Stories of different people have proven to be the most interesting and truthful reflection of the society that we live in. As we comfortably snuggle under our sheets, beneath our, perhaps, small yet safe roof; there are people in the world struggling still under the financial collapse during 2008.
The city of Kensington, Philadelphia was the state’s strong working-class neighborhood. As the nation’s leader in the textile industry, the multicultural society suffered from high unemployment during the industrial restructuring which happened during the mid of the 20th century. Between 2008 to 2014, Philadelphia-based photographer Jeffrey Stockbridge decided to record the stories of Kensington’s remaining citizens, in which the community’s drug abuse and prostitution situation are revealed.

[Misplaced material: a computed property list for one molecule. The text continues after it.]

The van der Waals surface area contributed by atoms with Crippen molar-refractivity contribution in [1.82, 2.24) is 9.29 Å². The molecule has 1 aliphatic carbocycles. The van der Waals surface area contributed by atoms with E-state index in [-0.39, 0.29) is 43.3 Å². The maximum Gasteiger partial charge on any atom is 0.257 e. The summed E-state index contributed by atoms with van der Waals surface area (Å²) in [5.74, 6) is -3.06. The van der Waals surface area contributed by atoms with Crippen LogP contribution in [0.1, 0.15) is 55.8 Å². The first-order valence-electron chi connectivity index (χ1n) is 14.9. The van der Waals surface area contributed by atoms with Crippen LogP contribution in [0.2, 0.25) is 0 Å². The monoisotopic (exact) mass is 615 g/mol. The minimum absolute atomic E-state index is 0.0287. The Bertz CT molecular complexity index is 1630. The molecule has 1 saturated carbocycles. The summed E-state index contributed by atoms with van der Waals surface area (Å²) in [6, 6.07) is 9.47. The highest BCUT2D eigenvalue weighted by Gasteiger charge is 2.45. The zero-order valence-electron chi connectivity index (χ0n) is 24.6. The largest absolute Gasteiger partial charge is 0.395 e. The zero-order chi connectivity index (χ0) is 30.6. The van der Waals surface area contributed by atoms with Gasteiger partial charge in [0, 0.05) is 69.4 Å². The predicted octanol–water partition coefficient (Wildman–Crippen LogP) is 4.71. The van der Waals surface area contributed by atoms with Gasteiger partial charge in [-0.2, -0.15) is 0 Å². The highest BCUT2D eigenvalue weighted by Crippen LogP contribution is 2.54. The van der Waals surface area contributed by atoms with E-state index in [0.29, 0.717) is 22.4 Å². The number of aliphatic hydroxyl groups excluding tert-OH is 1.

“The focus of my work is portraiture… I am interested in how people survive the neighborhood and themselves. I ask residents to share their stories and I record the audio or have them write in my journal. The goal of my work is to enable people to relate to one-another in a fundamentally human way, despite any commonly perceived differences. I rely on the trust and sincerity of those I photograph to help me in this process.” Stockbridge said.
His insightful records consisting of large format color photographs (shot with a 4×5 film camera) and “125 8×10 inch photographs, audio recordings, and written transcripts of interviews he conducted with his subjects” are compiled in his book, Kensington Blues. Apart from being rich photographs, his works also “provides a timely and insightful look into the causes and effects of addiction bolstered by the intimate first person narratives of his subjects.”